4. Alright, got my first fork made! it's a simple one- a theme to help out people affected by colorblindness. I noticed everything was red next to green, or blue next to yellow, a bit of a pain for people with more serious color-blindness. I asked one of my friends (I swear color blindness is way more common among tech workers somehow) and he said he generally has a bit of trouble with the greens and yellows being really bright and always next to each other. -so I made a theme that works for the two most common kinds of colorblindness (Deuteranopia and Protanopia), and works as well as I could make it for Tritanopia (because each one is missing a primary color, one of them had to use alternating shades and hues of the same color for them all to at least work). I also duplicated it so there's be one to match ultimaker light and one to match ultimaker dark. The colors are a little wonky looking, mostly orange, yellow, purple and turquoise, but it's not meant for me, so the jury's still out on aesthetics. In any case I'm hoping this is worth a pull request-worst case scenario, it's rejected/ignored I guess. I'll wait a day to see if you guys tackle me in case I'm being dumb, cause I'm not sure if it's okay to just submit a pull request out of the blue for a feature not often asked for. Then again, where does that put iron every layer?~ you can check it out here, though unless you're colorblind or have colorblindness simulation software, it's not really visible how useful it can be: https://github.com/nubnubbud/Cura Or if you just wanna slap them in your themes folder use these. I think it should work. JSON's nice like that. https://github.com/nubnubbud/cura-themes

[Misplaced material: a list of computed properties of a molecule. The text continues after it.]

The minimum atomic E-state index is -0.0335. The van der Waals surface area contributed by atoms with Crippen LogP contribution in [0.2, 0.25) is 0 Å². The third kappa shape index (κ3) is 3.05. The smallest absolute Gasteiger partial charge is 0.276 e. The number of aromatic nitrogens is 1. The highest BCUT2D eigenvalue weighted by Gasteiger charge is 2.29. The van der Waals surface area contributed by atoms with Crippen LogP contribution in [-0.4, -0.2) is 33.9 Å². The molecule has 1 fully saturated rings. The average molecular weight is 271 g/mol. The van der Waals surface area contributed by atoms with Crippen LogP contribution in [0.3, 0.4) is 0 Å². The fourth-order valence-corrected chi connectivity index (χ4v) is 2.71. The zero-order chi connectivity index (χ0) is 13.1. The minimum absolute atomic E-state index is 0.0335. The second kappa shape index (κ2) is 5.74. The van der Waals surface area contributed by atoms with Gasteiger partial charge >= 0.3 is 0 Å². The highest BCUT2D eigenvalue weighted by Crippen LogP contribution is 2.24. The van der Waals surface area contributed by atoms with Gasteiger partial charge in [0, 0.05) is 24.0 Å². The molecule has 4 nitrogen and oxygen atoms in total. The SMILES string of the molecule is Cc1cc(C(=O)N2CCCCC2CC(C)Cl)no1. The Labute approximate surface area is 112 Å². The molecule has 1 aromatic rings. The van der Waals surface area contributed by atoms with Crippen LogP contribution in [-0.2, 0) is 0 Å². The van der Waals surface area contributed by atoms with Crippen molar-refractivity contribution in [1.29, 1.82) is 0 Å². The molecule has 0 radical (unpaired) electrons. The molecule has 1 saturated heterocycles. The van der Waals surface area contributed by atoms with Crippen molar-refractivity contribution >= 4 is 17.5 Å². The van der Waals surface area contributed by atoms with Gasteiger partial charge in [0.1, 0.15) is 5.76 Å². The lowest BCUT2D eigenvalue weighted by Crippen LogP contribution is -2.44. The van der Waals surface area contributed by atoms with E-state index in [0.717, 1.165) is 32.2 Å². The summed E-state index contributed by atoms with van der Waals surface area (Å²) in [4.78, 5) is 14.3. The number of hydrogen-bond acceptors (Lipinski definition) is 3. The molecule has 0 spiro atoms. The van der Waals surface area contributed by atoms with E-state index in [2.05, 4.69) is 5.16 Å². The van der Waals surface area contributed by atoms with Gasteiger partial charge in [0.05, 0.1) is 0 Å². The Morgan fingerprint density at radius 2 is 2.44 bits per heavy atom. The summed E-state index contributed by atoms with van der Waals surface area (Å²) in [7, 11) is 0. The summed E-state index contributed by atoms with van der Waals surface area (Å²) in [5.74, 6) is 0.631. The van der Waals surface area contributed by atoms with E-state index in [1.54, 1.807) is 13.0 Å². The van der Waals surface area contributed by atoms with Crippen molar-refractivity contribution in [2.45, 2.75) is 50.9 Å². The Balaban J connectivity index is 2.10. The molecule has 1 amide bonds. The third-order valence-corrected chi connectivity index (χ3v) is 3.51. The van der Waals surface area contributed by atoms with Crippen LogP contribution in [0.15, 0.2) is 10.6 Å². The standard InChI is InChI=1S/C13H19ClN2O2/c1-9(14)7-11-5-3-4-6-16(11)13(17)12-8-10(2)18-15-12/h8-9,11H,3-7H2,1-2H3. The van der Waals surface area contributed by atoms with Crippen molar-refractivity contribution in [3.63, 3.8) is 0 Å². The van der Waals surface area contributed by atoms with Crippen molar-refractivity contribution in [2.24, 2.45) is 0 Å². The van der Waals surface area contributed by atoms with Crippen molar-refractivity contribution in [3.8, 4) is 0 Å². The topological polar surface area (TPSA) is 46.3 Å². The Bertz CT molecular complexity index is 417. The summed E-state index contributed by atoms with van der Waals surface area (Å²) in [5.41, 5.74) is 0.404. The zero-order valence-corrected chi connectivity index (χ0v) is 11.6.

5. well, it would be the same as ironing, hopefully. here's what ironing does: moves the printhead in a pattern over the entirety of the prints upper surface. this means it will not go back and forth over the air unless there's a disconnected part. the pattern can be changed, but it's usually concentric or zig-zag. the movements must make the flat part of the printhead move over every surface at least once. this means for a .4mm nozzle, for example, it must be treated as if it was a .1 to .2 mm nozzle to make enough lines close together printhead must be able to move to the very edge usually much slower than the original layer, (10-20mm/s) if the top surface is zigzag or lines, iron perpendicular to it. extrudes a tiny amount. (usually expressed as a percent, like 10% normal line flow) this helps it fill in and even out the surface, partially annealing and filling gaps that would normally cause bubbles and fracture points Ironing is already enabled in Cura, just load in a calibration cube and see what it does to the topmost layer. you'll see it even without travels enabled because it renders the tiny extrusions made to fill gaps